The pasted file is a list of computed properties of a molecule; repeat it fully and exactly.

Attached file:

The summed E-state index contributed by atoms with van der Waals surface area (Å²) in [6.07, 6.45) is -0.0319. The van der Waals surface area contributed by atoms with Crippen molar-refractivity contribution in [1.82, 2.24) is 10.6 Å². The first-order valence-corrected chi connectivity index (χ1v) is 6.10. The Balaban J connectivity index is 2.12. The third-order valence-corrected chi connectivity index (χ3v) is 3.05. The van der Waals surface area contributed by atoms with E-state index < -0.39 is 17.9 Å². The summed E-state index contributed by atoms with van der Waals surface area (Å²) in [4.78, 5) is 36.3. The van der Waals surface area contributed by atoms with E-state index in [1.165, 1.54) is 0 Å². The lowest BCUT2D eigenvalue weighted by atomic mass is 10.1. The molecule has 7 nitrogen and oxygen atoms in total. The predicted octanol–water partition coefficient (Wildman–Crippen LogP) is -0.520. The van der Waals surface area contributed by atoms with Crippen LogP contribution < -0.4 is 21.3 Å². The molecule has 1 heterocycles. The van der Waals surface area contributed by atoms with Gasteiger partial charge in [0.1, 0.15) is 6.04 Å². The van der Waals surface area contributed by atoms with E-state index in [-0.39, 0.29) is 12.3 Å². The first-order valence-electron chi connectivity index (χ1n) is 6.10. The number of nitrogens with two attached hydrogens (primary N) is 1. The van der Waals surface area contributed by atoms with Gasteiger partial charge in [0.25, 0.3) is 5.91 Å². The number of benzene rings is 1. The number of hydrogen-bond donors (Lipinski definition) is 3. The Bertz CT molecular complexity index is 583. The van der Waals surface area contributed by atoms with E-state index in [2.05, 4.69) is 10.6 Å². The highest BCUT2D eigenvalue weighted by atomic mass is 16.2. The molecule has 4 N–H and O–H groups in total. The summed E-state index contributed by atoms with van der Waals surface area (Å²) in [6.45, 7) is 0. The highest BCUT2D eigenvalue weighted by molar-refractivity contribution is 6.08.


The summed E-state index contributed by atoms with van der Waals surface area (Å²) in [6.07, 6.45) is -0.0319. The van der Waals surface area contributed by atoms with Crippen molar-refractivity contribution in [1.82, 2.24) is 10.6 Å². The first-order valence-corrected chi connectivity index (χ1v) is 6.10. The Balaban J connectivity index is 2.12. The third-order valence-corrected chi connectivity index (χ3v) is 3.05. The van der Waals surface area contributed by atoms with E-state index < -0.39 is 17.9 Å². The summed E-state index contributed by atoms with van der Waals surface area (Å²) in [4.78, 5) is 36.3. The van der Waals surface area contributed by atoms with E-state index in [1.165, 1.54) is 0 Å². The lowest BCUT2D eigenvalue weighted by atomic mass is 10.1. The molecule has 7 nitrogen and oxygen atoms in total. The predicted octanol–water partition coefficient (Wildman–Crippen LogP) is -0.520. The van der Waals surface area contributed by atoms with Crippen LogP contribution < -0.4 is 21.3 Å². The molecule has 1 heterocycles. The van der Waals surface area contributed by atoms with Gasteiger partial charge in [0.1, 0.15) is 6.04 Å². The van der Waals surface area contributed by atoms with E-state index in [-0.39, 0.29) is 12.3 Å². The first-order valence-electron chi connectivity index (χ1n) is 6.10. The number of nitrogens with two attached hydrogens (primary N) is 1. The van der Waals surface area contributed by atoms with Gasteiger partial charge in [0.25, 0.3) is 5.91 Å². The number of benzene rings is 1. The number of hydrogen-bond donors (Lipinski definition) is 3. The Bertz CT molecular complexity index is 583. The van der Waals surface area contributed by atoms with E-state index in [2.05, 4.69) is 10.6 Å². The highest BCUT2D eigenvalue weighted by atomic mass is 16.2. The molecule has 4 N–H and O–H groups in total. The summed E-state index contributed by atoms with van der Waals surface area (Å²) in [6.45, 7) is 0. The highest BCUT2D eigenvalue weighted by molar-refractivity contribution is 6.08.